China

Big News From China: Its Implosion Didn't Happen

Somehow the nation once seen as a major swing factor has become the rock on which global growth depends.

Address your thank-you notes to Zhou Xiaochuan.

Photographer: Lintao Zhang/Getty Images

China's economic performance is all about what hasn't happened. That's huge.

The world's No. 2 economy didn't implode under a mountain of debt, nor did trade tensions with the U.S. bring exports undone. And there certainly hasn't been the trade war many feared a year ago. The country's growing reliance on services and consumption as an engine of growth -- a little-understood phenomenon in the West -- wasn't reversed. Kudos.

All of these non-events add up to a big deal: The place that accounts for more than a third of global growth is showing remarkable economic resilience and is even picking up a tad. That's in part a product of, part a contributor to, the synchronized global upswing we hear so much about. Gross domestic product rose 6.9 percent in 2017, up from 6.7 percent a year earlier. Things looked pretty good as the year drew to a close; GDP gained 6.8 percent in the final three months of the year.

Sure, there are folks who say the numbers are cooked and that it's all just a matter of time before the Chinese model comes unglued. And it might happen. The figures do, to be fair, show a remarkable stability at the headline level, as my colleagues in Bloomberg Economics have pointed out. It's also true that China critics have been singing the same tune for a while now and the country hasn't collapsed. The worst hasn't come remotely close to passing.

So China has gone from a swing factor in the global economic order to something more like the rock underpinning the global outlook. A great reason for policymakers around the planet to fire off some thank-you notes before People's Bank of China Governor Zhou Xiaochuan's likely retirement this year.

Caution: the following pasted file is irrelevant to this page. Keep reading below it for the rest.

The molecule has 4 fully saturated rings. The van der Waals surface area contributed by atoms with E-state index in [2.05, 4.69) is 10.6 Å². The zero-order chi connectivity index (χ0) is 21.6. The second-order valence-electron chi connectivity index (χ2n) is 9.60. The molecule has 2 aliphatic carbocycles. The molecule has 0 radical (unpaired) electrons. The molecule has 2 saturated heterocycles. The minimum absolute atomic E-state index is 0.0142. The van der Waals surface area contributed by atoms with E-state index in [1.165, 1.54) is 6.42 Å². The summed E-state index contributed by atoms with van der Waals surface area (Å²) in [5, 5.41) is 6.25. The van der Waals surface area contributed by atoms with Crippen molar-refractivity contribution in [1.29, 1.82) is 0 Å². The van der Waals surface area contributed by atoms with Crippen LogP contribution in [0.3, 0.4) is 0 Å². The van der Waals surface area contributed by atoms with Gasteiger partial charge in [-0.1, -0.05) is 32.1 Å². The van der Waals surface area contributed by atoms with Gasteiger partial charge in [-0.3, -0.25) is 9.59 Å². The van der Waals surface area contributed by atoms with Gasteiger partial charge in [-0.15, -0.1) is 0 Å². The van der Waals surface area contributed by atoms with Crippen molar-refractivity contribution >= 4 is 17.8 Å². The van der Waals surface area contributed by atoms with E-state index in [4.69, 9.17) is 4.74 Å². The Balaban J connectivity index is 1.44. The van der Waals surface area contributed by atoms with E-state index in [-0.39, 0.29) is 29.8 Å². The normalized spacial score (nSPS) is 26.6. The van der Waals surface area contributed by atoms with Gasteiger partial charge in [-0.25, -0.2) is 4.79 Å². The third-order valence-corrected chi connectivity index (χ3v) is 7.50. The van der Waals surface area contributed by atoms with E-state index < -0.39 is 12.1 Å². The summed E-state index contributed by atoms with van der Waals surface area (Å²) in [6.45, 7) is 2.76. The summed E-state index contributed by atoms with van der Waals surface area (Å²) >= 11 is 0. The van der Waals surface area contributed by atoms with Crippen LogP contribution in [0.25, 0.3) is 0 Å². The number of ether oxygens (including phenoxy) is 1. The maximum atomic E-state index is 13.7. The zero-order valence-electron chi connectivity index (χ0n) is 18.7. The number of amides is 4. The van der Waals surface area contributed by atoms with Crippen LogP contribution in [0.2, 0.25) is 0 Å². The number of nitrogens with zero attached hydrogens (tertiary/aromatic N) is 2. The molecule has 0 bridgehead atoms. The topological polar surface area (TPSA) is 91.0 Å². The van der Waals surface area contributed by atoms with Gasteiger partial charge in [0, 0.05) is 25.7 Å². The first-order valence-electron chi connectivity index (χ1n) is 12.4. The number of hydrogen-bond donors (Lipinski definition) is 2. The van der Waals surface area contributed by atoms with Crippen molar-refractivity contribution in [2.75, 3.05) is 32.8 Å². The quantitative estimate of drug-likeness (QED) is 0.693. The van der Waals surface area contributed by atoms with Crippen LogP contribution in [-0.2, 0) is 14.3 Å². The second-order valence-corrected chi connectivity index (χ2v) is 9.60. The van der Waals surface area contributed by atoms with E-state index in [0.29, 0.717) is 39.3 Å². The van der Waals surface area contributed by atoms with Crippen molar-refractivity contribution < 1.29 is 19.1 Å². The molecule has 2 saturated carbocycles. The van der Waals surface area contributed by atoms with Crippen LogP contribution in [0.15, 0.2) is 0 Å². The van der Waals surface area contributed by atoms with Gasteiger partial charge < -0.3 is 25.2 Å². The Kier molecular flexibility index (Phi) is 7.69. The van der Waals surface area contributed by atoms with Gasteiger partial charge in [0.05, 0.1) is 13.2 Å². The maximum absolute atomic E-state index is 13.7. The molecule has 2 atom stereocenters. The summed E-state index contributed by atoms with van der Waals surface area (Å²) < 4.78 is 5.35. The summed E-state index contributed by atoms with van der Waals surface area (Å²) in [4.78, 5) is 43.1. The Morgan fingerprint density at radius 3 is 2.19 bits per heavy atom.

There are two lessons from all this. The first is that the global economy is an incredibly interconnected and complex place and can't just be undone by slogans like "the end of globalization" that were so trendy a year ago.

The second is broader than economics: China puts experienced policy practitioners in charge, from the president's office on down. They do the hard work and don't rejoice in sowing chaos and confusion. As a result, China is a source of stability, not a threat to it.

Acknowledging this is not the same as becoming a China cheerleader. China faces significant challenges, not least of which are environmental degradation along with an aging and shrinking workforce. But as one travels around the world and talks to policymakers, investors, and current and former officials, there is the unmistakable sense that China is on the rise and the West … well, "muddling through" is probably a charitable way to put it. 

Few serious people think that the U.S., a proxy for the West, is remotely capable at this juncture of launching something on the scale of the Belt and Road Initiative. More corrosive is an idea becoming fashionable that democracies just can't do big things any more. We'll see how that plays out. Declinism is rife throughout American history -- and yet the U.S. keeps bouncing back.

Still, this moment does belong to China. Economics numbers like those we saw this week undergird that notion. On my wish list: stirrings of inflation. They'll have to come eventually. Want to bet they'll emanate from China?

This column does not necessarily reflect the opinion of the editorial board or Bloomberg LP and its owners.

    To contact the author of this story:
    Daniel Moss at dmoss@bloomberg.net

    To contact the editor responsible for this story:
    Philip Gray at philipgray@bloomberg.net

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